Identified Flying Objects

The future is here and it’s not all it was cracked up to be.  For example, one of the great disappointments of the 21st century, thus far, is the lack of flying cars.  Wasn’t this supposed to be the signature achievement of Tomorrowland?

 

The Terrafugia flying car – this one was actually said to be in development a little while ago with the maiden flight of the prototype scheduled for 2018. Is the Age of the Jetsons finally beginning? One thing is clear: once this car becomes widely available, we can finally go about abolishing the State. The question “Who will build the roads?” will once and for all be laid to rest!

Image credit: Terrafugia

 

The frustration was aptly expressed by PayPal co-founder and early Facebook investor Peter Thiel when he said, “We wanted flying cars, instead we got 140 characters.”  Of course, the 140 character reference is in regard to Twitter and its 140 character limit per tweet.

Indeed, Twitter is a second-rate alternative to flying cars.  What’s more, it has the ill-effect of reducing people’s brains to mashed potatoes.  In place of well-reasoned and thoughtful discourse, Twitter promotes inane statements from Congressional representatives and even the President.

But all is not lost.  For the flying car will soon be a reality.  The IFO – or Identified Flying Object – is a proposed two seat concept drone that looks like a UFO.  Not only does it fly.  It’s safe too.  According to its specifications, if the eight battery powered electric rotary engines run out of juice, the cockpit detaches and a parachute releases and safely guides the passengers to the ground.

From what we gather, the IFO concept isn’t all that novel.  Backyard enthusiasts have ubeen developing and test piloting these contraptions for years.  We suppose these experimental flights are uninsured. What’s the point?

 

Homemade passenger drone – a spiritual heir of the Wright brothers takes off in his backyard. The real miracle is not that this thing apparently can indeed fly (well, sort of), it is rather that he hasn’t been regulated and fined out of existence yet…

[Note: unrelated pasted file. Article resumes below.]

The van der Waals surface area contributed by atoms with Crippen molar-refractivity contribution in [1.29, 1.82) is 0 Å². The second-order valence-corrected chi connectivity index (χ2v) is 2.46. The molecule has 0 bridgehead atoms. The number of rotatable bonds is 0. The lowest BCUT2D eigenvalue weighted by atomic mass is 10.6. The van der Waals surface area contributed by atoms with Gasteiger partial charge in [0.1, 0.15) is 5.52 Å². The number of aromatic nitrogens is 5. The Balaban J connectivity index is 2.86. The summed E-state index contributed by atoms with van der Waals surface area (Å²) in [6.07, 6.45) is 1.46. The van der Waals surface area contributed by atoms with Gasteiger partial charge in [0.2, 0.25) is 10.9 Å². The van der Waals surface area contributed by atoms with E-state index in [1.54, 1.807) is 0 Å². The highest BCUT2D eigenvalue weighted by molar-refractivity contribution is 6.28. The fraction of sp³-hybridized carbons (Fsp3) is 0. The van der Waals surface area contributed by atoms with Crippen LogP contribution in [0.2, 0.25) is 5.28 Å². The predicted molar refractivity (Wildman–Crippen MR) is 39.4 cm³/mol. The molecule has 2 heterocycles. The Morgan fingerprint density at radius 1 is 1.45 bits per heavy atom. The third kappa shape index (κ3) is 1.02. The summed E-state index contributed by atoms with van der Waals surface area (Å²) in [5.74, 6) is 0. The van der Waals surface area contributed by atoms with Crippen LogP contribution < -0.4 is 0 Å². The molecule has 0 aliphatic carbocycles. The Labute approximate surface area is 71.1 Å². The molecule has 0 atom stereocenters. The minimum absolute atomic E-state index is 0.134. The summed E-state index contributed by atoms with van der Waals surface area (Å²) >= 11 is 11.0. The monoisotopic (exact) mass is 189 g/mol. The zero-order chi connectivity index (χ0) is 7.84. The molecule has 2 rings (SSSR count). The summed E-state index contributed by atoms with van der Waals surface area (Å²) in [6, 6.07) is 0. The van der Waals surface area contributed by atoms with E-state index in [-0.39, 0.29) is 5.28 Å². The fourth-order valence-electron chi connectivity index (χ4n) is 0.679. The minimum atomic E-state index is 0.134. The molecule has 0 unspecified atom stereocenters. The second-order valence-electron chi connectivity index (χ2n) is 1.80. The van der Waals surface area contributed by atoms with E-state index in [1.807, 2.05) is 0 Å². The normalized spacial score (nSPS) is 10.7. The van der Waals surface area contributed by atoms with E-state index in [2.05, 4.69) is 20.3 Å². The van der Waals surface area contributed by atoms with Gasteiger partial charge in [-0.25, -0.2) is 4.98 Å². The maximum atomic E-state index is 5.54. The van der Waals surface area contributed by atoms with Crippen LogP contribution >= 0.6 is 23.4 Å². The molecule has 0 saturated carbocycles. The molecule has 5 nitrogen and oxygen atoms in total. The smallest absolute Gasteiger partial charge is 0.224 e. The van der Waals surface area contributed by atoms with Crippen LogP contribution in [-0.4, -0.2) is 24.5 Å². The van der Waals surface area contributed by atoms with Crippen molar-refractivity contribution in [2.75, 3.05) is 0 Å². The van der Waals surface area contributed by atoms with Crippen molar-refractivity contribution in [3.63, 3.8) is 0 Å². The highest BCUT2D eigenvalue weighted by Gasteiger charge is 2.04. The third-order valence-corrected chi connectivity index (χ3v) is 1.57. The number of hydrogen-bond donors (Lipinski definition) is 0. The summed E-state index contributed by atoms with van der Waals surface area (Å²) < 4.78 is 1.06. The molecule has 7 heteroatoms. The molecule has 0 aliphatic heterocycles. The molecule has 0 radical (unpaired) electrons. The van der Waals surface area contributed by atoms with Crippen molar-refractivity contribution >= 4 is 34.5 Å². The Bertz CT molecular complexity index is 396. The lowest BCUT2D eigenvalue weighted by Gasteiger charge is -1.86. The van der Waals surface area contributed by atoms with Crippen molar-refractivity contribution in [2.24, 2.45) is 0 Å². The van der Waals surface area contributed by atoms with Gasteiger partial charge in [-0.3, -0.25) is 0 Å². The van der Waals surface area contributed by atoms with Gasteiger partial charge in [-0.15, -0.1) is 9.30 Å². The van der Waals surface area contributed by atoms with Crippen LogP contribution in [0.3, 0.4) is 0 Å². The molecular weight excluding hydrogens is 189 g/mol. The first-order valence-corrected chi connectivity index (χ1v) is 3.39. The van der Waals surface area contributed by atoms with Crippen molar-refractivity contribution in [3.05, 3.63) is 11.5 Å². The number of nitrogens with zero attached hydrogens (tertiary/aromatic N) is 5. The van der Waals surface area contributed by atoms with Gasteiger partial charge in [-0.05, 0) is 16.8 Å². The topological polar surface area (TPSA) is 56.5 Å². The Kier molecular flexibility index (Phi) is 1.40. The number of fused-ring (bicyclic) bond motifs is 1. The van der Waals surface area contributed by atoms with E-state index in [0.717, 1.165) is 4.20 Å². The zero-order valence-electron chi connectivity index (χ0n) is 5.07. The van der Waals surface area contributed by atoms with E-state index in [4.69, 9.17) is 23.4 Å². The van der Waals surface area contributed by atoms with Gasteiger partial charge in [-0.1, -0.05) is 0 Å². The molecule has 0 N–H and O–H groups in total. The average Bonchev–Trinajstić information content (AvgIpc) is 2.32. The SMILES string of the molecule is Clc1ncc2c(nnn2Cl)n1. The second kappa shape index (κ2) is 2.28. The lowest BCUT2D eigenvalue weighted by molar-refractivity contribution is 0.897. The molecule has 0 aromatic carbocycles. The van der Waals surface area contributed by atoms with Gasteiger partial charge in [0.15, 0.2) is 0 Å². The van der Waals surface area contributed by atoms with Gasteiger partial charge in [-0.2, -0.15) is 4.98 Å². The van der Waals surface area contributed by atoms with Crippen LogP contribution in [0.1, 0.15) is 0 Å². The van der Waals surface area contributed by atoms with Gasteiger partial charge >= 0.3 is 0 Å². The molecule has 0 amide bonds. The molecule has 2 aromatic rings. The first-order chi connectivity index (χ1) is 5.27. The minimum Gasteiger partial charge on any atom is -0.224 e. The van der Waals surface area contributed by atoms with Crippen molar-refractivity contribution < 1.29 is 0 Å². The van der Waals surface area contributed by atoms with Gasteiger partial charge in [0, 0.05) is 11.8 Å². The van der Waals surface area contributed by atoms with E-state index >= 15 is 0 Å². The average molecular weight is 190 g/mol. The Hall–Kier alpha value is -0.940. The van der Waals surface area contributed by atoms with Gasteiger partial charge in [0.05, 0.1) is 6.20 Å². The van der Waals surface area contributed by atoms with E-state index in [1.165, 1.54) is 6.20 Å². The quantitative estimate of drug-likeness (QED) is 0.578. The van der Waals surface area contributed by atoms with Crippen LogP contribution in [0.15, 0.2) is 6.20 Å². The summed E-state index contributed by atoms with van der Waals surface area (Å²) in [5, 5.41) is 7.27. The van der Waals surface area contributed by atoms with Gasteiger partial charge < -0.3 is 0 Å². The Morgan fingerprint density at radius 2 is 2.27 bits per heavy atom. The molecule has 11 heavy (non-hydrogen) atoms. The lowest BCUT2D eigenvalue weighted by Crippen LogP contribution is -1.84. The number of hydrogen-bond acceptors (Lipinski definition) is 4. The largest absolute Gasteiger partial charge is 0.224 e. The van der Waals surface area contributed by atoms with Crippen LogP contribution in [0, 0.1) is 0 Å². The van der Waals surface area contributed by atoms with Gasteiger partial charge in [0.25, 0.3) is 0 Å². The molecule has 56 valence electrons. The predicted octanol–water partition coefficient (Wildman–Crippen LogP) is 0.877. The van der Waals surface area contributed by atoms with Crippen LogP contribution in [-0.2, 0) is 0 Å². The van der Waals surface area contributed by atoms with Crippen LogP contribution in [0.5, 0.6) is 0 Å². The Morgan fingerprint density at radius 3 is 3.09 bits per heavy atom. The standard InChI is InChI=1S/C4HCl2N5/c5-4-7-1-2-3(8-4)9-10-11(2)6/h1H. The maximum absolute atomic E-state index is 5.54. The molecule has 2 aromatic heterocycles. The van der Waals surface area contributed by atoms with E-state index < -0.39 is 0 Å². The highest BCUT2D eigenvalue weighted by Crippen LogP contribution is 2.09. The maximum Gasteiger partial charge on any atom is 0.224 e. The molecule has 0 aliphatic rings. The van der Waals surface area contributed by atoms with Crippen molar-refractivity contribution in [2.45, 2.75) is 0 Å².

Financial Psychopaths

The point is, soon you’ll be able to have your cake and eat it too.  Specifically, you’ll be able to rifle off 140 character tweets from the comfort of your flying car.  Does it get any better than that?

Naturally, it depends who you ask.  Tweets from flying cars are not for everyone.  For instance, one fellow may prefer a jumbo cola and a hot dog at a Major League Baseball game.  Another may favor reading a Dickens novel from a mountain cabin in the woods.

It comes down to choices and individual preferences.  Yet in today’s world, constructed through financial engineering, certain choices and individual preferences are grossly penalized.  Specifically, hard work, diligent saving, and paying one’s way are virtues that are punished with exacting deception.

 

Of course, as we all know, the Fed doesn’t care about stock prices. Only sometimes…  when they go down for instance – click to enlarge.

 

The crafty wizards at the Federal Reserve have contrived a world of declining interest rates for over 35-years.  Presently, savers get next to nothing on their capital.  Leverage addicted madmen, on the other hand, get rich.

In particular, financial psychopaths have been able to borrow gobs of money, plow it into assets – like stocks, bonds, and real estate – and then refinance every several years at lower and lower rates.  Plus, if that wasn’t good enough, they could count on the Fed to induce perpetually higher asset prices to bail them out if they got into a pinch.

 

Failure to Launch

Since December 15, roughly three and a half months ago, the Federal Reserve has raised the federal funds rate two times, by 25 basis points per rate increase.  The last time the Fed increased the federal funds rate by this amount was over a decade ago.  What do credit markets make of it?

If you can believe it, the yield on the 10-Year Treasury note has not gone up over this period.  Rather, it’s gone down.  From 2.58 percent on December 15 to 2.42 percent as of market close on Thursday.